Overall, Thirteen Reasons Why was hard to review.  Having two first person narratives here definitely did it good.  I’m guessing that being older made me connect to the characters a little less, even though I read a lot of Young Adult novels.  What does happen to Hannah is a growing sad emotion because you can see that she does ask for help and she keeps giving chances to the wrong people.  Maybe she’s sensitive or brave or looking for something else, but all this gradually puts her into the growing desire to just give up on life.  It also makes me wonder if committing suicide is a sudden impulse or if it requires so much work (like taking time to record this entire set of tapes and give instructions to someone to help her out for a second set of it in case its not passed along).  I personally think if I was in her position and suicide was on my mind, it would build to a sudden impulse because of losing enough hope and faith of wanting to see more of this life.

Was this book a page turner? Yes it was.  Did I like Hannah Baker? Not for a good bit of it but I became sympathetic to her situation. Did I like Clay Jensen? Yes, because he had more depth to his character and carried the story and his character developed because you have to face it, hearing someone’s process to why she chooses to end her life is a life-changing event. I never thought I’d know how to say this but did I feel emotionally manipulated? I did for a good part of the beginning, or maybe it was the middle.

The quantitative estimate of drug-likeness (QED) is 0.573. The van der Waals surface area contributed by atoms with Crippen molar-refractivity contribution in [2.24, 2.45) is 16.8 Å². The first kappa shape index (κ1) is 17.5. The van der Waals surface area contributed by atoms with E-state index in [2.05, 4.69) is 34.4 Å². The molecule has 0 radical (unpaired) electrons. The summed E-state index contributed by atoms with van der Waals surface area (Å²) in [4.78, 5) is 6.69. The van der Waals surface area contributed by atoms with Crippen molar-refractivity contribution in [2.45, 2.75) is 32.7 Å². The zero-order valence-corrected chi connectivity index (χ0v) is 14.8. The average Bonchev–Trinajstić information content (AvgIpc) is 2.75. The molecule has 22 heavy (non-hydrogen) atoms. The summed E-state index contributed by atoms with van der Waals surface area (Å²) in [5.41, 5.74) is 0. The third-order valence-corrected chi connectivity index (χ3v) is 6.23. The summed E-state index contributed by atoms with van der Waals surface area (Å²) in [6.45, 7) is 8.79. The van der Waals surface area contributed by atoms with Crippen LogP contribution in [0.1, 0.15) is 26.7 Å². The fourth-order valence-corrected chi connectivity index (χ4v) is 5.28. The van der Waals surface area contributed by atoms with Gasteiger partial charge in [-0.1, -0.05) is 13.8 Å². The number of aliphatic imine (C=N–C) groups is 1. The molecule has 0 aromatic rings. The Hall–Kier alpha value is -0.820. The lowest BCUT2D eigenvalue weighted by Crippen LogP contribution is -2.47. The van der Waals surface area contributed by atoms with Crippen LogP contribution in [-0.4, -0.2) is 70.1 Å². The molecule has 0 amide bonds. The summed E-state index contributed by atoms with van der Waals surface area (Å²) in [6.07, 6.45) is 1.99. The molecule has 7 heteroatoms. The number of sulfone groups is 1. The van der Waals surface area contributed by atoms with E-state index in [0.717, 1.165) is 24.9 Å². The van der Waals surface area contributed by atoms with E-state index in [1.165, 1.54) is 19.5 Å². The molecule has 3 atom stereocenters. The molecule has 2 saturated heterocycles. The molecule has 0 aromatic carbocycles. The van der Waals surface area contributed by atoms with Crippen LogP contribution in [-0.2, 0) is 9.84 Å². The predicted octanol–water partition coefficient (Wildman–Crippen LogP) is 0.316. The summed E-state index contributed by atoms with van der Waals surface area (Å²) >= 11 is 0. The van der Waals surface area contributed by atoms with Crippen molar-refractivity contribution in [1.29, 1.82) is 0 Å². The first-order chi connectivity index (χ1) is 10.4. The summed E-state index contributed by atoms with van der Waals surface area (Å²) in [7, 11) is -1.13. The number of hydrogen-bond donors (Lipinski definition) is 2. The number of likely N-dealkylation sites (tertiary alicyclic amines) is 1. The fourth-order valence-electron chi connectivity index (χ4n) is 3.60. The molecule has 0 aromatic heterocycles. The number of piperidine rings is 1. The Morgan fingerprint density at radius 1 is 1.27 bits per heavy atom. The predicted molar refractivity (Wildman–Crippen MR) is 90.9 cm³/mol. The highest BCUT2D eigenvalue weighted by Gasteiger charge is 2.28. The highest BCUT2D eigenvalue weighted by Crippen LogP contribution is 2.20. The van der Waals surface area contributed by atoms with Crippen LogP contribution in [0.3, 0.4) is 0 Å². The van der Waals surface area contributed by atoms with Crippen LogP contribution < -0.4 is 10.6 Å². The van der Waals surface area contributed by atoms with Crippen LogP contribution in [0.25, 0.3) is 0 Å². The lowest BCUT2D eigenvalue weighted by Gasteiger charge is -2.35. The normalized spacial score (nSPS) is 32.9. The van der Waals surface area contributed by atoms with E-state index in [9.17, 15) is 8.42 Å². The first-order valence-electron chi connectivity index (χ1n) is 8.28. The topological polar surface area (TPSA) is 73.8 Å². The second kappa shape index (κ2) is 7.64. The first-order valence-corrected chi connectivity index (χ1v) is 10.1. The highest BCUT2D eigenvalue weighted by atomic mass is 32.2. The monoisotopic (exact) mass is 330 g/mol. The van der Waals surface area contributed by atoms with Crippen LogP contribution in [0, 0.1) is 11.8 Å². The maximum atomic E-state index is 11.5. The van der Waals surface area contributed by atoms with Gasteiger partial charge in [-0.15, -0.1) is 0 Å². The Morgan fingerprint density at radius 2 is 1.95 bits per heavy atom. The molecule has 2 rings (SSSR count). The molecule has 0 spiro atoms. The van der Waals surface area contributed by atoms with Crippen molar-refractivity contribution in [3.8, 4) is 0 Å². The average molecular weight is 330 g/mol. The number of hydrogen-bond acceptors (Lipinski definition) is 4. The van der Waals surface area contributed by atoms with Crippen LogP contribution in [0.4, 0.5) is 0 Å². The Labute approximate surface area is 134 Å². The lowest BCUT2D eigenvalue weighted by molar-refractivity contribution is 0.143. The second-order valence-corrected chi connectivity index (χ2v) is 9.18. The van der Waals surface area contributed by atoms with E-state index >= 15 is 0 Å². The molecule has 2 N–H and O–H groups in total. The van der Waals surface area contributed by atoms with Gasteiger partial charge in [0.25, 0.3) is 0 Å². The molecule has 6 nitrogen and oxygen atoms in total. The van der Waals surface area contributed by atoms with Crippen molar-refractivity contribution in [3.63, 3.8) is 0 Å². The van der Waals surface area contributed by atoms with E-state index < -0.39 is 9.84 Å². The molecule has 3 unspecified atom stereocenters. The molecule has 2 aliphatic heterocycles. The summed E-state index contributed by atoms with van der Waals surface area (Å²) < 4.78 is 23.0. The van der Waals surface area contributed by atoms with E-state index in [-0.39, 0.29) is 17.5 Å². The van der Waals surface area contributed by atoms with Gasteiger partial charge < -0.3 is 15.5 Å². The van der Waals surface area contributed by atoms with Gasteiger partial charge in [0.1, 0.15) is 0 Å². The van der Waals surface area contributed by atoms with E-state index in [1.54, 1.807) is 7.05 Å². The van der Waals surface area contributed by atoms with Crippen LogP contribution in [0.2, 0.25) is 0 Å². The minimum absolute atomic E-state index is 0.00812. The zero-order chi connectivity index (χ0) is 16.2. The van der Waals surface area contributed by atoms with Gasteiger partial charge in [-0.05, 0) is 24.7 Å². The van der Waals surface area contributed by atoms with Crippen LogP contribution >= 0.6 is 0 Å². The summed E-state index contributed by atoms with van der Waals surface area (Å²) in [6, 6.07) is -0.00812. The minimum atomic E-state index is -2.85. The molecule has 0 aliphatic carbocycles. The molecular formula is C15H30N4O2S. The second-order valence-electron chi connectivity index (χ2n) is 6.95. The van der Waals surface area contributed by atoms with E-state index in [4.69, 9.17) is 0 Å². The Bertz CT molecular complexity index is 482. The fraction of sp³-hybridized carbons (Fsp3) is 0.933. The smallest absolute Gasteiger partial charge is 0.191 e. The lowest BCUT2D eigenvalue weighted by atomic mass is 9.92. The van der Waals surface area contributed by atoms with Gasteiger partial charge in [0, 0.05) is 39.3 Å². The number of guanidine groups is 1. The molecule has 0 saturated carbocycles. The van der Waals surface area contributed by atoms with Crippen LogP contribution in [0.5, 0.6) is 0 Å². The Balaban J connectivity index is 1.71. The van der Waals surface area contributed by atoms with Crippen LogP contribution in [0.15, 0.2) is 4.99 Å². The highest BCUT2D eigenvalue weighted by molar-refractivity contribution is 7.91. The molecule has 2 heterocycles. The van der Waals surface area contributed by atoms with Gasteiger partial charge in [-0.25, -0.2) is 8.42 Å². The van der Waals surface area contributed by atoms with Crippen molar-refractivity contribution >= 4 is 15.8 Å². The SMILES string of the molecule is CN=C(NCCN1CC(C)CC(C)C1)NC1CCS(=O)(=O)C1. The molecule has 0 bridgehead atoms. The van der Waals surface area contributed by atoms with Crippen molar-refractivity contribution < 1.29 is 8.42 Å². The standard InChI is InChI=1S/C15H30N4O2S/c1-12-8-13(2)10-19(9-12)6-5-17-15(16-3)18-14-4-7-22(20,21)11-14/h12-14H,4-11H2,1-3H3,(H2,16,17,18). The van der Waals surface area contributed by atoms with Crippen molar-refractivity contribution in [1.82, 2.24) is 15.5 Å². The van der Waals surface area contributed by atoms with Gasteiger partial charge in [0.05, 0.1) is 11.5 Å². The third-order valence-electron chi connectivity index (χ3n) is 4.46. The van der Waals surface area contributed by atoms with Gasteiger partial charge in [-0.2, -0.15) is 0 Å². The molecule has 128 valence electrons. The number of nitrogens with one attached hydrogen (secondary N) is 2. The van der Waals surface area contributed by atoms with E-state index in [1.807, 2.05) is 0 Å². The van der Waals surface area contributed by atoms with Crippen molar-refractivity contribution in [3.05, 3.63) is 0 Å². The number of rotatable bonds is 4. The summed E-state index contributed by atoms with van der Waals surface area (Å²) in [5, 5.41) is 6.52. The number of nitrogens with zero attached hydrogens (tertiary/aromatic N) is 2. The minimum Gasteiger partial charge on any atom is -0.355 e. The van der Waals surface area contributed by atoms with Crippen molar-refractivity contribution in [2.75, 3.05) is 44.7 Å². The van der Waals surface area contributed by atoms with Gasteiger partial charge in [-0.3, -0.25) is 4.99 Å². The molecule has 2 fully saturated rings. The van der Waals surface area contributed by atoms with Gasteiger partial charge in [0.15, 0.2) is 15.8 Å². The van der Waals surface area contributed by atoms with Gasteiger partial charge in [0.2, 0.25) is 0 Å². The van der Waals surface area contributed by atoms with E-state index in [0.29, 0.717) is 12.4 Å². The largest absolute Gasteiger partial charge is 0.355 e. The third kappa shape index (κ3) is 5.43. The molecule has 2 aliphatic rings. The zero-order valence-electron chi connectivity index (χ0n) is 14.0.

I really wanted to like this book.  I love the novel structure and using two voices.  I’m sad that I’m slightly indifferent to it because I wonder what it says about me.  At the same time, I don’t really get Hannah Baker’s motive in doing this.  But in the end, these tapes made Clay try to prevent something like this from happening again and opened his eyes to what had to be done if ever he met someone else that showed the signs that Hannah had before it pushed her to this final decision,which is a great thing.  Writing this actually brought back a few personal experiences, not just of high school but the whole suicide aspect hitting a little close to home. I think that I’m starting to understand this whole Hannah Baker thing more.  All in all, its no doubt a good novel because I was hooked on it even if I didn’t quite understand the motives at first.  For teens, this probably would resound more because its something that (one way or another) could relate to.

By the way, if there’s ever a book that I’d want adapted into a movie, and they choose convincing cast to play Hannah and Clay, this could be a total success.

I’ve written and rambled enough! Now’s your turn!

Have you read Thirteen Reasons Why? Did you connect with the characters? If you haven’t read it, does this story intrigue you?

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8 thoughts on “Book Review: Thirteen Reasons Why by Jay Asher

  1. Nice review–I’ve heard of the book and thought of picking it up, too. Glad you reviewed it. I’m not in a YA kind of mood right now. It’s quite popular. Like you mentioned, it might be better as a movie.

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    • Thank YOU Arlene 🙂 The Goldfinch is on my to-read list. Not sure when I’ll get to it. Fifty books! Thats totally awesome! I had a hard time breaking 40 so I just kept it at 40 this year, hopefully achieving it without having to read 3 books on New Year’s Eve..haha!